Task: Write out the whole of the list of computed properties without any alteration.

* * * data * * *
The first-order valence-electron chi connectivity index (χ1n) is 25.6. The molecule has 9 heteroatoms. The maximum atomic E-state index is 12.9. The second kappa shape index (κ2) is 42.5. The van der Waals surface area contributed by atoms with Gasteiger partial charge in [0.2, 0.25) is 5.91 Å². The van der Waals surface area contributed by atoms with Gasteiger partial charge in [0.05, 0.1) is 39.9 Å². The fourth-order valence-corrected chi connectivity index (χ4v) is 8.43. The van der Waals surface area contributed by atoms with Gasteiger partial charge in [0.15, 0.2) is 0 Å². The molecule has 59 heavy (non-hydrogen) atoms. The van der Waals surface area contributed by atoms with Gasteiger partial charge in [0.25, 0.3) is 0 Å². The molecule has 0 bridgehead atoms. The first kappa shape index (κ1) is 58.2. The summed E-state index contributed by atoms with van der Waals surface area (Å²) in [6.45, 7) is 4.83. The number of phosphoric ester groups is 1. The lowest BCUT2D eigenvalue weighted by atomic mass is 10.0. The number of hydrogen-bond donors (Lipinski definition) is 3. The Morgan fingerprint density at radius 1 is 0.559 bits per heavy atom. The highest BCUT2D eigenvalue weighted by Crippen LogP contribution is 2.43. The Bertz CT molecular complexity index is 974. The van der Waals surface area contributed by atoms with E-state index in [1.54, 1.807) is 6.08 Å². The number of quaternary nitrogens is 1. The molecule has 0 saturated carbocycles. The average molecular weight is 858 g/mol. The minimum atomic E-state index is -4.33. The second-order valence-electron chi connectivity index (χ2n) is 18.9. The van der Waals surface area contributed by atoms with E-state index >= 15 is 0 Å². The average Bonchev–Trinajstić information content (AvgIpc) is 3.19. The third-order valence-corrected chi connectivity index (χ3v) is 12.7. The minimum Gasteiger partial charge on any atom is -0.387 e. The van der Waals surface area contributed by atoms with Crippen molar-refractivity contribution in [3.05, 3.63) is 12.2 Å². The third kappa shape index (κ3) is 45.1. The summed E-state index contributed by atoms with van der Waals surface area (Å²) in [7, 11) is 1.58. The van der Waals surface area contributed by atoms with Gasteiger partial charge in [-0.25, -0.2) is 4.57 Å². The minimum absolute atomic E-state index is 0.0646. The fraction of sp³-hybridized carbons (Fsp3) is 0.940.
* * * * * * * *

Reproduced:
The first-order valence-electron chi connectivity index (χ1n) is 25.6. The molecule has 9 heteroatoms. The maximum atomic E-state index is 12.9. The second kappa shape index (κ2) is 42.5. The van der Waals surface area contributed by atoms with Gasteiger partial charge in [0.2, 0.25) is 5.91 Å². The van der Waals surface area contributed by atoms with Gasteiger partial charge in [0.05, 0.1) is 39.9 Å². The fourth-order valence-corrected chi connectivity index (χ4v) is 8.43. The van der Waals surface area contributed by atoms with Gasteiger partial charge in [0.15, 0.2) is 0 Å². The molecule has 59 heavy (non-hydrogen) atoms. The van der Waals surface area contributed by atoms with Gasteiger partial charge in [0.25, 0.3) is 0 Å². The molecule has 0 bridgehead atoms. The first kappa shape index (κ1) is 58.2. The summed E-state index contributed by atoms with van der Waals surface area (Å²) in [6.45, 7) is 4.83. The number of phosphoric ester groups is 1. The lowest BCUT2D eigenvalue weighted by atomic mass is 10.0. The number of hydrogen-bond donors (Lipinski definition) is 3. The Morgan fingerprint density at radius 1 is 0.559 bits per heavy atom. The highest BCUT2D eigenvalue weighted by Crippen LogP contribution is 2.43. The Bertz CT molecular complexity index is 974. The van der Waals surface area contributed by atoms with E-state index in [1.54, 1.807) is 6.08 Å². The number of quaternary nitrogens is 1. The molecule has 0 saturated carbocycles. The average molecular weight is 858 g/mol. The minimum atomic E-state index is -4.33. The second-order valence-electron chi connectivity index (χ2n) is 18.9. The van der Waals surface area contributed by atoms with E-state index >= 15 is 0 Å². The average Bonchev–Trinajstić information content (AvgIpc) is 3.19. The third-order valence-corrected chi connectivity index (χ3v) is 12.7. The minimum Gasteiger partial charge on any atom is -0.387 e. The van der Waals surface area contributed by atoms with Crippen molar-refractivity contribution in [3.05, 3.63) is 12.2 Å². The third kappa shape index (κ3) is 45.1. The summed E-state index contributed by atoms with van der Waals surface area (Å²) in [7, 11) is 1.58. The van der Waals surface area contributed by atoms with Gasteiger partial charge in [-0.25, -0.2) is 4.57 Å². The minimum absolute atomic E-state index is 0.0646. The fraction of sp³-hybridized carbons (Fsp3) is 0.940.